Gay, Lesbian, Bisexual and Transgender Studies


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Lesbian, Gay, Bisexual, Transgender and Queer Studies is concerned with the analysis and critique of sexual systems, discourses and representations, particularly those which animate, inform and impinge upon the lives of lesbian, gay, bisexual and transgender people. Such systems and discourses occur in institutional, community, domestic and intimate contexts, are closely connected to other social and cultural practices (such as nationalism, education or popular entertainment), and play a critical role in the formation and communication of individual and group identity. Members also work with the ICA leadership to represent the concerns of lesbian, gay, bisexual and transgender scholars in the Association.



Full PhD Scholarships in the School of Media and Communication, University of Leeds

The School of Media and Communication is offering a number of full PhD Scholarships for study commencing in October 2015. Applications submitted in December will have sufficient time for review and approval before the scholarship deadlines below. All scholarships require prior acceptance for admission.

Research Council funded awards are available from the AHRC through the White Rose College of the Arts and Humanities and from the ESRC through the White Rose Doctoral Training Centre. Closing dates for these are 2 February and 3 February 2015 respectively.

In addition the School is funding full scholarships covering maintenance and fees, equivalent to the Home/EU rate, for a period of three years from October 2015. They support full-time study leading to a PhD in any area of the School research activities, and are open to home/EU and international applicants. Closing date for School Scholarships is 1 May 2015.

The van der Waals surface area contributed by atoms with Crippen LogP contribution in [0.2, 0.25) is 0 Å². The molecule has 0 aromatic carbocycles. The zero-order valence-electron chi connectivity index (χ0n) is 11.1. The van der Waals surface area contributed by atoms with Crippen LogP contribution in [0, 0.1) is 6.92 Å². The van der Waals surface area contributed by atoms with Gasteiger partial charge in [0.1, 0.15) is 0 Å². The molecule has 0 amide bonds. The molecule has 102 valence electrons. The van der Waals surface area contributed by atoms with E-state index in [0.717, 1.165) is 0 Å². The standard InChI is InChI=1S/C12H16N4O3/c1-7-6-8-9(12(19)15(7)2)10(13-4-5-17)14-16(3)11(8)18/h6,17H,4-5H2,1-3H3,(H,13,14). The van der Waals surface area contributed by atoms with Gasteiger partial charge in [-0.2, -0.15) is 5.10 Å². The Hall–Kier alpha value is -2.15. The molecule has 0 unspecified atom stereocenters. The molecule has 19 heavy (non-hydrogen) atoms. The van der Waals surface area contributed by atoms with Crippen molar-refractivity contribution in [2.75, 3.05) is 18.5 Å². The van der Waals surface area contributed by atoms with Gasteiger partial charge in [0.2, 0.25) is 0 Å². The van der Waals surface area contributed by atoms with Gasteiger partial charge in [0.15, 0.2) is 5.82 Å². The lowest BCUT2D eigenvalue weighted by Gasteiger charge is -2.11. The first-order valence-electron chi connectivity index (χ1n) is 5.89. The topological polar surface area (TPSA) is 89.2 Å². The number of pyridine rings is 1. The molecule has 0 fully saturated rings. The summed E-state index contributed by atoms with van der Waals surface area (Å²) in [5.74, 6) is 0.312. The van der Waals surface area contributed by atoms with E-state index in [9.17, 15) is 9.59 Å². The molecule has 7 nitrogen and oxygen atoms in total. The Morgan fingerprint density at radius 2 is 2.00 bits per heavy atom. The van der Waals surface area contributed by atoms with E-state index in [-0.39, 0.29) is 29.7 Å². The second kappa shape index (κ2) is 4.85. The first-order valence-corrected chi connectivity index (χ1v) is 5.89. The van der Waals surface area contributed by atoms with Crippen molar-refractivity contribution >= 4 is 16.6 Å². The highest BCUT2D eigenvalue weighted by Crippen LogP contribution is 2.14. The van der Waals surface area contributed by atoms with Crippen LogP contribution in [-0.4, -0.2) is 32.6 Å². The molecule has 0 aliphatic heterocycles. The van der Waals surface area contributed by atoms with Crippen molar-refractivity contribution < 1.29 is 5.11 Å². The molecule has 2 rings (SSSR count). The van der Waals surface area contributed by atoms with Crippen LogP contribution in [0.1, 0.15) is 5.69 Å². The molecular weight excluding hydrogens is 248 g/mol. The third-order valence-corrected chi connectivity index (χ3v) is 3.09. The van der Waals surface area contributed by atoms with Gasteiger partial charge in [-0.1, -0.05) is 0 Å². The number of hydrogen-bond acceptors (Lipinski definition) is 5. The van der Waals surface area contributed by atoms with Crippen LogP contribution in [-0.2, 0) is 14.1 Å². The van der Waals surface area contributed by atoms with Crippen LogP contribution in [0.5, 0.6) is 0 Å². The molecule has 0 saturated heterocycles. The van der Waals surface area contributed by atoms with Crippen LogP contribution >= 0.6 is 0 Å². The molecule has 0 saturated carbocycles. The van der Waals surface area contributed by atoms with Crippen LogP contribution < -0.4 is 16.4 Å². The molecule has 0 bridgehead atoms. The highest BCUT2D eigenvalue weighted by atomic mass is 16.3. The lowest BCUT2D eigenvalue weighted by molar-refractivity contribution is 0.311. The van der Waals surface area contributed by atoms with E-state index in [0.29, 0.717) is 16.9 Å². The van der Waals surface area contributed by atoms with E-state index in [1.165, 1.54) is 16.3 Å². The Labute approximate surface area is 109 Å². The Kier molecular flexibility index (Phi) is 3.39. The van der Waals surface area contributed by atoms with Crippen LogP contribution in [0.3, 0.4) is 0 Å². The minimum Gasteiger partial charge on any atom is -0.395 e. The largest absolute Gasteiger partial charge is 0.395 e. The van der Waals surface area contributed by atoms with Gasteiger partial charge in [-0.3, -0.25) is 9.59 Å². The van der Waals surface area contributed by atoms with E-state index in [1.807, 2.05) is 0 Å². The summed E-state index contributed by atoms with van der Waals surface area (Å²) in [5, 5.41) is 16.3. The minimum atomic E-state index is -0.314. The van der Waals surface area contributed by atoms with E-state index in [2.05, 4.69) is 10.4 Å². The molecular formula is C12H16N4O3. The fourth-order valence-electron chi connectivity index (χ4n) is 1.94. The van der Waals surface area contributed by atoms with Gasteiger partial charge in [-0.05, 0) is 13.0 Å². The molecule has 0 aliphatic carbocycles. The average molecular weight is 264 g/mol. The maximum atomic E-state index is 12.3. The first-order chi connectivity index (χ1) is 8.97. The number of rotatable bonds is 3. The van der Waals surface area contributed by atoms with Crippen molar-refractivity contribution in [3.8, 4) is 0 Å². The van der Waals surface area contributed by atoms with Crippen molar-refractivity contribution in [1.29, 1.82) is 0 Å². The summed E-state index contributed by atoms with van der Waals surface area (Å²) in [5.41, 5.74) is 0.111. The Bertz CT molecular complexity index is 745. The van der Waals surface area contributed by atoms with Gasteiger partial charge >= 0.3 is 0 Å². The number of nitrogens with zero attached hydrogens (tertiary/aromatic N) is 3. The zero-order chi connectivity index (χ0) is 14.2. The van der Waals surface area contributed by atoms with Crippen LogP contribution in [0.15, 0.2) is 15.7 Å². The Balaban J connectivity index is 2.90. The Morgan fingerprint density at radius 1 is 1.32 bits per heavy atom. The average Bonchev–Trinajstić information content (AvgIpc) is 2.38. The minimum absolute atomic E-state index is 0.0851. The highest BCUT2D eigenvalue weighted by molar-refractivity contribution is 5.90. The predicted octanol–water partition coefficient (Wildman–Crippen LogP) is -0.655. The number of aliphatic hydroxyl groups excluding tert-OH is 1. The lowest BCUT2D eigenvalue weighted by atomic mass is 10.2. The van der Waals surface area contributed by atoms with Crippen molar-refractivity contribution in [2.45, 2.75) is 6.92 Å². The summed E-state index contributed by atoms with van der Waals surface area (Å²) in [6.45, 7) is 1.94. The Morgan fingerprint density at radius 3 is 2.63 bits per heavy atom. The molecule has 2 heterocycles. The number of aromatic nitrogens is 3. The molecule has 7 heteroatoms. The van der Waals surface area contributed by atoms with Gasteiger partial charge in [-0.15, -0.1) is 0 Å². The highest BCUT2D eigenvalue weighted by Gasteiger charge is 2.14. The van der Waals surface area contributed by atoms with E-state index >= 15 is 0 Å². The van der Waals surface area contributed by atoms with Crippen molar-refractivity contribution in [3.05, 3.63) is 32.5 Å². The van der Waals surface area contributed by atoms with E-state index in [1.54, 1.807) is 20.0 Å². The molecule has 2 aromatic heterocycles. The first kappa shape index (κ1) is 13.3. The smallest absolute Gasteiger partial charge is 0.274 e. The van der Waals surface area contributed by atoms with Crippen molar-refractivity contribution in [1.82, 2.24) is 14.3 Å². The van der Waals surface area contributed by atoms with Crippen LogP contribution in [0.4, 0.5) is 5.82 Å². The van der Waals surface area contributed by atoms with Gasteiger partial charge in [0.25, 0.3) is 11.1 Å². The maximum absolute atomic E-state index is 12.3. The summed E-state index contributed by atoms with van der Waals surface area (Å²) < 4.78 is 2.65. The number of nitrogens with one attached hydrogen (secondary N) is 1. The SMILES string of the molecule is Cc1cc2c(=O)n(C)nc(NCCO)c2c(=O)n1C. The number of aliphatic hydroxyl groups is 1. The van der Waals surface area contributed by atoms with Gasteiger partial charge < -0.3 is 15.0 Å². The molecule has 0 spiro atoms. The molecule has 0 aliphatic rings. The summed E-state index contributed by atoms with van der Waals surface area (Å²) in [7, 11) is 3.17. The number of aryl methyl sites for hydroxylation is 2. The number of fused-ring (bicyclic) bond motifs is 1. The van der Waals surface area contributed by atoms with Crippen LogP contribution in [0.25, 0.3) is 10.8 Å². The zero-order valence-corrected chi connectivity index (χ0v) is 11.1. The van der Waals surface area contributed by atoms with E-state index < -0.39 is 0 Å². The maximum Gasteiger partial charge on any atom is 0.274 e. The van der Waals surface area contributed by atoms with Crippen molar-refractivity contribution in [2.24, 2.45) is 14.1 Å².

Further details for can be found on the ‘Fees & Funding’ tab at


Special Edition of Porn Studies: CFP Gay Male Porn Now!

It is now approaching 30 years since Jump Cut published the essay Men’s Pornography Gay vs Straight in which Tom Waugh was to attempt (perhaps for the first time) a systematic analysis and comparison of the representations and conditions of production, exhibition and consumption of straight and gay male pornography. In the wake of (and in the spirit of) Waugh’s intervention, a generation of scholars across Film, Media and Cultural Studies have been inspired to conduct their own studies of gay male pornography, its textual contours and its significances.

In the intervening years a great deal has changed in the media landscape and as a consequence the porn industry, gay and straight has a visibility that was inconceivable when Waugh wrote his essay in the middle of the 1980s. It’s in this radically changed context that this special edition of Porn Studies aims to take stock of the current state of scholarship that takes gay male pornography as its object of study.

From new formats and new modes of access, to new research avenues and new ways to make sense of what gay male porn means for its audience, the special edition will map the current terrain and indicate the direction for future research.

Submissions of particular interest are not limited to but may address:  *


       - New formats/new platforms

      -  Amateur gay porn/User generated content

      -  Bareback porn

      - Niche and fetish gay porn

     - The gay porn industry

      - Gay porn stars

      - Gay porn audiences and porn fandom

      - Discussion forums and gay porn blogs


This special edition of Porn Studies will be edited by Dr John Mercer

Please send abstracts of 300 words and a short biographical note to and


The deadline for proposals is end of April 2014



Queer Tracks: Subversive Strategies in Rock and Pop Music
Doris Leibetseder, Alpen-Adria Universität Klagenfurt, Austria

‘From Grace Jones to Gaga, divas to dildos, Queer Tracks is an original and theoretically important contribution to the corpus of queer popular music studies. Through captivating accounts of rock and pop performers and texts, Doris Leibetseder’s provocative analysis of queer aesthetics, tactics and subversive strategies makes for an utterly compelling and enlightening read.’ – Jodie Taylor, Queensland Conservatorium, Griffith U, Australia and author of Playing it Queer: Popular Music, Identity and Queer World-making